Late last year Tamworth-born Sydney-based singer-songwriter Andy Golledge released an extraordinary song, ‘Run to the River’, and announced his upcoming EP, Namoi. That EP has now been released and while it was always likely to be exceptional, there is so much else that could be said about it, yet it can also be described quite simply. That’s because the songs on this EP are so good at generating emotional reactions before rational responses. And it’s for that reason that the simple description is this: it’s joyous. That is, it’s joyous for the listener to have this work in existence, to listen to it repeatedly, to look forward to listening to it again. Each song has its own brace of emotions – ‘Run to the River’, for example, is love and despair and comfort and confusion – but the net effect is one of joy. This is an EP that can make each day better.
So that’s the emotional side. And even though when music listeners talk to each other they tend to talk in terms of ‘I love it’ or ‘I don’t love it’, when writing about music there’s an imperative to try to find the rationale for why a song or collection of songs works as well as it does. Rationally, therefore, we can say that Golledge and his band are very talented musicians who have worked together long enough now to make these recordings gloriously cohesive while also sounding like they’re exploring within them. They’re having fun (which is no doubt contributing to the emotional impact of the EP) and that makes it fun for us to listen to them.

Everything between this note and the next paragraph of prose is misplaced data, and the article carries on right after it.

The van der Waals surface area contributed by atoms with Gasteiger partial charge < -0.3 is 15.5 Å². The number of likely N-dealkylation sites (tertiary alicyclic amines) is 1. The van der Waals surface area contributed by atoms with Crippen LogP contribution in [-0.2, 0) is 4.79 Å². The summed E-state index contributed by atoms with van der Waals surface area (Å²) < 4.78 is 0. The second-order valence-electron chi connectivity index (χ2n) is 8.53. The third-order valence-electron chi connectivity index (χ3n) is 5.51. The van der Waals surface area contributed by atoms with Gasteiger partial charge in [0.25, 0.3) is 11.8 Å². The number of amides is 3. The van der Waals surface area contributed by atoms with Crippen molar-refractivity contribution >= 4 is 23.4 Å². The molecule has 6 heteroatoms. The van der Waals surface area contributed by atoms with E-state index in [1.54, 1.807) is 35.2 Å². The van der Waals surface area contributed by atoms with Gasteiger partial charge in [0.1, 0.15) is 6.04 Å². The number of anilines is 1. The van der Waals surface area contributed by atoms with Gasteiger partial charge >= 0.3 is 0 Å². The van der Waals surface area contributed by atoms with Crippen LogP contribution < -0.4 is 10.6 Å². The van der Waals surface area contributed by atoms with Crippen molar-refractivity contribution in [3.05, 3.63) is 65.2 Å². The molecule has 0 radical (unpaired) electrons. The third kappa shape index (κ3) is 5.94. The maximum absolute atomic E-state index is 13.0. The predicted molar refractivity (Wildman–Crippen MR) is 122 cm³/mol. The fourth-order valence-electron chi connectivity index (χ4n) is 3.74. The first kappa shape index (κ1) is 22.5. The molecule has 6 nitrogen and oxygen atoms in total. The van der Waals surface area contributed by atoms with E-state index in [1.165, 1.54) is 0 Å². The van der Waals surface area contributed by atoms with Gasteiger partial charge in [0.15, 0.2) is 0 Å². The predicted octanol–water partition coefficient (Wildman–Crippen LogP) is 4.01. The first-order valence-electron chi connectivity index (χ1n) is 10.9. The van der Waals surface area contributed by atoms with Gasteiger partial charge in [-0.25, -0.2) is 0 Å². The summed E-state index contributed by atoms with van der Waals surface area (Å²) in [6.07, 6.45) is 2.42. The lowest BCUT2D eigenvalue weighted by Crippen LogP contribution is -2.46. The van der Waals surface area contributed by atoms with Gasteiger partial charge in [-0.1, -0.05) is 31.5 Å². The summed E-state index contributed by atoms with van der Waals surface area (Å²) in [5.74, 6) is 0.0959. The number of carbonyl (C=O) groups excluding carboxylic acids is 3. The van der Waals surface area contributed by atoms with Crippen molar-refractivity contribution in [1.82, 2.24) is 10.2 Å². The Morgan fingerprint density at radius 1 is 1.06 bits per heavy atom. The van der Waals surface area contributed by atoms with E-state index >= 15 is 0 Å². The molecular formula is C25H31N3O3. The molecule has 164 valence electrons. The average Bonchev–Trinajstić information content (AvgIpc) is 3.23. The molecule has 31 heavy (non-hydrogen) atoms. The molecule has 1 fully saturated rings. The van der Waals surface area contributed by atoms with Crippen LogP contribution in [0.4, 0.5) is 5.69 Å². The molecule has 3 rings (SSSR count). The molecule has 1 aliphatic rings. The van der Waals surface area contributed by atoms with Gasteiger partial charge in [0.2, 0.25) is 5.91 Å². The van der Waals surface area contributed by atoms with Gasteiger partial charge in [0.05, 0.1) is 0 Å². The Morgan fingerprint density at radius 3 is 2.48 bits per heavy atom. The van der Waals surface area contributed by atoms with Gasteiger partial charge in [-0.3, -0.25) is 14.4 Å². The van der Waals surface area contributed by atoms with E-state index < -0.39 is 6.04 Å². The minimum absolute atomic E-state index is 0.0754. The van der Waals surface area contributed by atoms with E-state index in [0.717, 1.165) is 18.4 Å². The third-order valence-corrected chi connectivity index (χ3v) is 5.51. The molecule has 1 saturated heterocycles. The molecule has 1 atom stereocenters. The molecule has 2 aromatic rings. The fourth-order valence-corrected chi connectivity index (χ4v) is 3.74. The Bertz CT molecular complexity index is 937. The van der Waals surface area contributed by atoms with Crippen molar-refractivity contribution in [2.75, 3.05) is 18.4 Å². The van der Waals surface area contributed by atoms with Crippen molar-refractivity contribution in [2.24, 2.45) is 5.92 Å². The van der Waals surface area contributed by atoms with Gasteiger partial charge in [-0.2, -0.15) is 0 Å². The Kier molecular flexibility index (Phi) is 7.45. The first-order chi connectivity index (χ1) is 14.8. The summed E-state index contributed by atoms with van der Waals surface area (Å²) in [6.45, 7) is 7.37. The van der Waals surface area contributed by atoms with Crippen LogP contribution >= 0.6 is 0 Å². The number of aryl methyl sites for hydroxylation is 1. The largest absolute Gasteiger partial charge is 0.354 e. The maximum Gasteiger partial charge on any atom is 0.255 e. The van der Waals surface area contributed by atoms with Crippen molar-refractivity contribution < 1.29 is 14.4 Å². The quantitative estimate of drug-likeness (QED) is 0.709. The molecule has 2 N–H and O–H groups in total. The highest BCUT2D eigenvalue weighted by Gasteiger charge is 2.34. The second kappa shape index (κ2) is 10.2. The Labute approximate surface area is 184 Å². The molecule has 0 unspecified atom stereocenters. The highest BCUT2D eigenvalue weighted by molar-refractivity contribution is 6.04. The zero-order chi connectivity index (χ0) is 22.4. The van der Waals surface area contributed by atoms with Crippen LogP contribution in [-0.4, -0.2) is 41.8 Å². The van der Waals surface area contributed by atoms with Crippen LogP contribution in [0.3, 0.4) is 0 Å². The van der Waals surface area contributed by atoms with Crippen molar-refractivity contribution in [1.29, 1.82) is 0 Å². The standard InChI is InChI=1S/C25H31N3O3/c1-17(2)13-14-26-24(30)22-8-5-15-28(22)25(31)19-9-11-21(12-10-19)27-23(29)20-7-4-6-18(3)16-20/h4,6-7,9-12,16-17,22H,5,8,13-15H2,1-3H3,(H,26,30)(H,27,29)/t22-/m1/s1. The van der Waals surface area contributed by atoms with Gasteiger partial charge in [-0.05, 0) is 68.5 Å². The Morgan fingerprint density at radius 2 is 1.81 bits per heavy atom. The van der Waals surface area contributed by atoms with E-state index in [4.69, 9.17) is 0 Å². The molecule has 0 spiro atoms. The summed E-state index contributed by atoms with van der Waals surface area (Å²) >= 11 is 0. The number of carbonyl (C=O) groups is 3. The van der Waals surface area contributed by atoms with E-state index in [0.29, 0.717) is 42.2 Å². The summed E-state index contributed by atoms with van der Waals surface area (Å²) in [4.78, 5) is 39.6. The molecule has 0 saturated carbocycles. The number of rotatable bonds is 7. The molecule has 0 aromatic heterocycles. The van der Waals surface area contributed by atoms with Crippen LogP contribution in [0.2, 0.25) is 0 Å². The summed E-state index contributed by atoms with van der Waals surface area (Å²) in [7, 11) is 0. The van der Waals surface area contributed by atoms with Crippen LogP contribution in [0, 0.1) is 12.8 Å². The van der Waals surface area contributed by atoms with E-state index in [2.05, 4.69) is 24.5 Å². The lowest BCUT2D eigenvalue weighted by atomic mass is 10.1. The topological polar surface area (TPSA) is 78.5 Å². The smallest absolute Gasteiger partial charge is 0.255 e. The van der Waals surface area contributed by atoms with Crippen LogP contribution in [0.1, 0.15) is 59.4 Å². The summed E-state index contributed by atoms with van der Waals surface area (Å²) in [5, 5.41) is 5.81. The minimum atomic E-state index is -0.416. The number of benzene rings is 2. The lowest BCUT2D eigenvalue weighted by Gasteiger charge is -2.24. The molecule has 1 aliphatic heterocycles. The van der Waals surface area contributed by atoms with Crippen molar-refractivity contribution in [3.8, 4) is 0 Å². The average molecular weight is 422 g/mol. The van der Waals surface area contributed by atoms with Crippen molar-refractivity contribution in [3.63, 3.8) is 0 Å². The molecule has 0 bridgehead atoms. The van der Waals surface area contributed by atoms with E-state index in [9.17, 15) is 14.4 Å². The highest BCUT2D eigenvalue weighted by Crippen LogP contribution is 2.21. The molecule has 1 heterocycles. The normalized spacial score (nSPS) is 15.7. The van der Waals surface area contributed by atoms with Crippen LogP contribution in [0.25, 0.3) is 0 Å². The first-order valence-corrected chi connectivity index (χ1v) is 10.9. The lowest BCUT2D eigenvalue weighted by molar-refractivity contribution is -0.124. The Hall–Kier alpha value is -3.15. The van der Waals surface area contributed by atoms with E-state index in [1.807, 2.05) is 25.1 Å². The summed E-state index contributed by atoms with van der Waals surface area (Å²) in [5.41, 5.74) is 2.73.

Rationally, too, the through line of this EP can probably be found in its first song, ‘Blue’: ‘I may never tell the truth/But I can never sing a lie’. Golledge is authentic – authentically open hearted and open minded – which means he is declaring to listeners that he is willing to make a connection with them. For country music audiences this is usually a priority, alongside wanting a good story. And Golledge has great stories. Which makes him a country music artist, even as we can hear other influences in his songs, like 1970s California rock and 2000s East Coast Americana. If we’re open to life, to culture, we all have influences, in everything we do, which doesn’t make us any less us. Golledge’s work is unique, and familiar, and overall a gift to the rest of us humans.
Namoi is out now on I OH YOU/Mushroom.